On 10th May 2016 Catalyst on the ABC (watch the full story here) presented a story on the beneficial effects of exercise before, during and after chemotherapy treatment for cancer. The results were better than anyone could have imagined. Patients more than double their chances of surviving their cancer. In other words, they halve their risk of dying when exercise was implemented.
Exercise Medicine Research Institute in Perth, Western Australia is conducting trials to show the efficacy of exercise in the fight against cancer. In their trials, patients are exercising under the supervision of an Exercise Physiologist directly after their chemo treatment is finished. They literally walk from the chemo chair into the gym. An Exercise Physiologist then tailors a program specific to the patients’ cancer and needs.
Anecdotally, the patients in the trial are reporting less negative side effects such as nausea and fatigue from the chemotherapy. And oncologists are amazed at the transformation in their patients. “I’m probably surprised by how good people’s blood counts are. I’m surprised by their wellbeing, by how well they feel on chemo” reported Dr Andrew Dean of his patients undertaking this trial.
But the evidence that truly surprised the doctors came from the DEXA machine – a machine which was used to track the fat, muscle and bone composition of each of the patients in the trial. The typical patient on chemo will have a 10-15% decrease in muscle mass depending on the duration of the chemotherapy. However, 38 patients who have gone through the exercise program, that muscle wastage was almost completely blocked. Some even gained.
As Professor Robert Newton states “that’s just a really fantastic outcome, because it not only improves their health and function, but it likely improves their capability to complete the full course of chemotherapy. That means they’re much more likely to survive. We’re really excited about this. I believe it will actually change the management of cancer patients. The benefit, in terms of muscle mass, is absolutely extraordinary, because we know that there’s no pharmaceutical intervention that can actually stop that decline in muscle mass. The only thing which will do that is highly targeted, prescribed, tailored exercise.”
The mechanism behind this success appears to be pretty simple – it’s all about blood flow. Tumours have a very poor blood supply. Exercise increases blood flow, potentially allowing more chemicals to infiltrate the tumour where it’s needed. Further to this, more recent science has shed light on the role of our immune system.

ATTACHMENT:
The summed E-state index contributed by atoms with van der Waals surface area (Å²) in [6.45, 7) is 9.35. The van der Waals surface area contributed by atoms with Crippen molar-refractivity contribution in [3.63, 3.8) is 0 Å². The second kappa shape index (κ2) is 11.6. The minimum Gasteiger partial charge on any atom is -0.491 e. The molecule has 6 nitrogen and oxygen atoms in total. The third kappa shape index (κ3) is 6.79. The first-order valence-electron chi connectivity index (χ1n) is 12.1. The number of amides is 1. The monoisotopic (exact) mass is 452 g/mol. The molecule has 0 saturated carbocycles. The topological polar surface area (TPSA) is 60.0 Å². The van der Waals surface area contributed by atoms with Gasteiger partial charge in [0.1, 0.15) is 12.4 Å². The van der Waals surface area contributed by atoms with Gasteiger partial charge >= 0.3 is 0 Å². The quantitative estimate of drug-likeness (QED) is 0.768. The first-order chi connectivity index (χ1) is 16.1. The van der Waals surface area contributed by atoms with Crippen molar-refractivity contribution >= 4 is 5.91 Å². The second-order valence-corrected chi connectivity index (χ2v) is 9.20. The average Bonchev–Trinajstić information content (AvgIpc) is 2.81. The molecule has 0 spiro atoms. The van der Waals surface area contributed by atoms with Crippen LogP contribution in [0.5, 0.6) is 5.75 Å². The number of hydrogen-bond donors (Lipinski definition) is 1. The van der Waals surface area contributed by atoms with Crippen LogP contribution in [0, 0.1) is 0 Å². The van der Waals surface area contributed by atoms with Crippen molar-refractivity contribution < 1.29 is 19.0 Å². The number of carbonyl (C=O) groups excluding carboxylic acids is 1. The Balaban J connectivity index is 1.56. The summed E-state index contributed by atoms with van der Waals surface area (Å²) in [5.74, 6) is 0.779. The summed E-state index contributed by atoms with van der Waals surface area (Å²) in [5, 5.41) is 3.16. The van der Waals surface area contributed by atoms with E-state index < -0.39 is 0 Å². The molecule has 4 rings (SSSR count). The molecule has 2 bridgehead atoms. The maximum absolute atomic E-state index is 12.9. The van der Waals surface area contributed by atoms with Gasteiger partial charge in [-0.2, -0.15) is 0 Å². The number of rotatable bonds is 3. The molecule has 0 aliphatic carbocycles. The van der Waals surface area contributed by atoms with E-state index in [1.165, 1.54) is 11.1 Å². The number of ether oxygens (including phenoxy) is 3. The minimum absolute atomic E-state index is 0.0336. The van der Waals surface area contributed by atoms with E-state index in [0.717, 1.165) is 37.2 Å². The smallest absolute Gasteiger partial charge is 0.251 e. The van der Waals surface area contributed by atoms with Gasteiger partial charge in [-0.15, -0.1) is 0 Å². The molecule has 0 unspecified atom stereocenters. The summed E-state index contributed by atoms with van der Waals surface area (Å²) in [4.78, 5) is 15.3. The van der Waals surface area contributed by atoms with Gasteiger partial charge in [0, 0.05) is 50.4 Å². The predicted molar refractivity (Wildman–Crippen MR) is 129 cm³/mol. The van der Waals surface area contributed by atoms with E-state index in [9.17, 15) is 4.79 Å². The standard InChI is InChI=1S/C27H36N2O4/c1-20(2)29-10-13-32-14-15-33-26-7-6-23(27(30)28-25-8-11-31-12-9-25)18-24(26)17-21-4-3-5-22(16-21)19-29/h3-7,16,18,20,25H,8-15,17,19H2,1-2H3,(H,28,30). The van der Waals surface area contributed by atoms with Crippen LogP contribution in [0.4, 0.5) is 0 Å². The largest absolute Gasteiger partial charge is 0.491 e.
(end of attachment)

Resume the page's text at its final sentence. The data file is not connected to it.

Our bodies are making potential cancer cells all the time, but our immune system regularly finds them and destroys them. Crucial to our tumour defence force are so-called ‘natural killer cells’. They’re one of the only cell types that can recognise threats generated by our own bodies and call in an attack. However, in the case of cancers that develop into tumours, this defence is flawed and some cells slip past our defences and begin to grow.
This research has focused on what exercise does to the immune system. The mechanism behind this success appears the be the body’s own in-built chemotherapy lab. Natural Killer (NK) Cells are part of the immune system and help our bodies fight infection however with exercise they appear to super-charge in number and efficiency. These NK cells then target the cancer causing cells or tumour more readily and attack, obliterating the cancerous cells. It is believed that the increased circulation that occurs when a person exercises is how the NK cells become supercharged and more efficient killers.
Scandinavia has produced 2 ground breaking studies in the area of exercise and cancer. The first in 2013 in Sweden was conducted on healthy males. The participants were exercised on a stationary bike for 60 minutes. Their blood was taken before and after the exercise. The bloods were then poured over cancer cells. Incredibly, the post exercise blood suppressed cancer growth by 30%.
Then this year in Denmark researchers studied mice with cancer and divided them into two groups. One group was given unlimited access to a running wheel. The other was not. They found that exercise reduced tumour growth by 60-70%. They then biopsied the tumours and found that in the exercising mice, the tumour was packed full of natural killer cells.
Whist these trials are still on-going, it does appear that with all the above research a highly-specific, targeted exercise prescription for cancer patients will become a mainstay of cancer treatment in the not so distant future. Rather than the previously very vague recommendation of moderate exercise.
As Professor Robert Newton states “The evidence is so strong now that the cancer patients deserve this medicine. It’s a very powerful medicine. It actually increases their survival and it has no side effects. So, what we need now is for the medical and health professions to embrace it and actually make it an integral component of the overall management of the cancer patient”.
Exercise Physiologists appear integral to overall positive outcome of cancer treatment in the future. For a consultation with our Exercise Physiologist, Jaimie Cornwell please call the clinic on 5941-4157 or make an appointment online here.